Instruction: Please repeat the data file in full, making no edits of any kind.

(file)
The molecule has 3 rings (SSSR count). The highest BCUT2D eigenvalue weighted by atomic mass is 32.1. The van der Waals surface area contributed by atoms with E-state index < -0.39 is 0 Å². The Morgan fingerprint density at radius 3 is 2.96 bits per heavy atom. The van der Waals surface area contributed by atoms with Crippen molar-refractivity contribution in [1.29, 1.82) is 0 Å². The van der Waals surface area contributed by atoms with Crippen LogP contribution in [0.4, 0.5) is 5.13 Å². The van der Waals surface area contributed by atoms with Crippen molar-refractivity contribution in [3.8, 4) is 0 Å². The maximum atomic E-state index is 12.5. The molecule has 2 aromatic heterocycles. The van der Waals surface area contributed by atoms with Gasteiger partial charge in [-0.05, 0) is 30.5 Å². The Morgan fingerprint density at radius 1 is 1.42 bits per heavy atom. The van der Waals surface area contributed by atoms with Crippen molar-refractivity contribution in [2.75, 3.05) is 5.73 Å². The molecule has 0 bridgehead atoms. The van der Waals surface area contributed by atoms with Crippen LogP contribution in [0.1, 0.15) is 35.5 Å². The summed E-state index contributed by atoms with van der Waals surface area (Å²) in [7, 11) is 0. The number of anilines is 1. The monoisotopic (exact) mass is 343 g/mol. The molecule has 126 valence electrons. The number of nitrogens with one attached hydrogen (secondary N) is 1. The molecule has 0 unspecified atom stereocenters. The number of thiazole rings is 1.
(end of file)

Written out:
The molecule has 3 rings (SSSR count). The highest BCUT2D eigenvalue weighted by atomic mass is 32.1. The van der Waals surface area contributed by atoms with E-state index < -0.39 is 0 Å². The Morgan fingerprint density at radius 3 is 2.96 bits per heavy atom. The van der Waals surface area contributed by atoms with Crippen molar-refractivity contribution in [1.29, 1.82) is 0 Å². The van der Waals surface area contributed by atoms with Crippen LogP contribution in [0.4, 0.5) is 5.13 Å². The van der Waals surface area contributed by atoms with Crippen molar-refractivity contribution in [3.8, 4) is 0 Å². The maximum atomic E-state index is 12.5. The molecule has 2 aromatic heterocycles. The van der Waals surface area contributed by atoms with Gasteiger partial charge in [-0.05, 0) is 30.5 Å². The Morgan fingerprint density at radius 1 is 1.42 bits per heavy atom. The van der Waals surface area contributed by atoms with Crippen molar-refractivity contribution in [2.75, 3.05) is 5.73 Å². The molecule has 0 bridgehead atoms. The van der Waals surface area contributed by atoms with Crippen LogP contribution in [0.1, 0.15) is 35.5 Å². The summed E-state index contributed by atoms with van der Waals surface area (Å²) in [7, 11) is 0. The number of anilines is 1. The monoisotopic (exact) mass is 343 g/mol. The molecule has 126 valence electrons. The number of nitrogens with one attached hydrogen (secondary N) is 1. The molecule has 0 unspecified atom stereocenters. The number of thiazole rings is 1.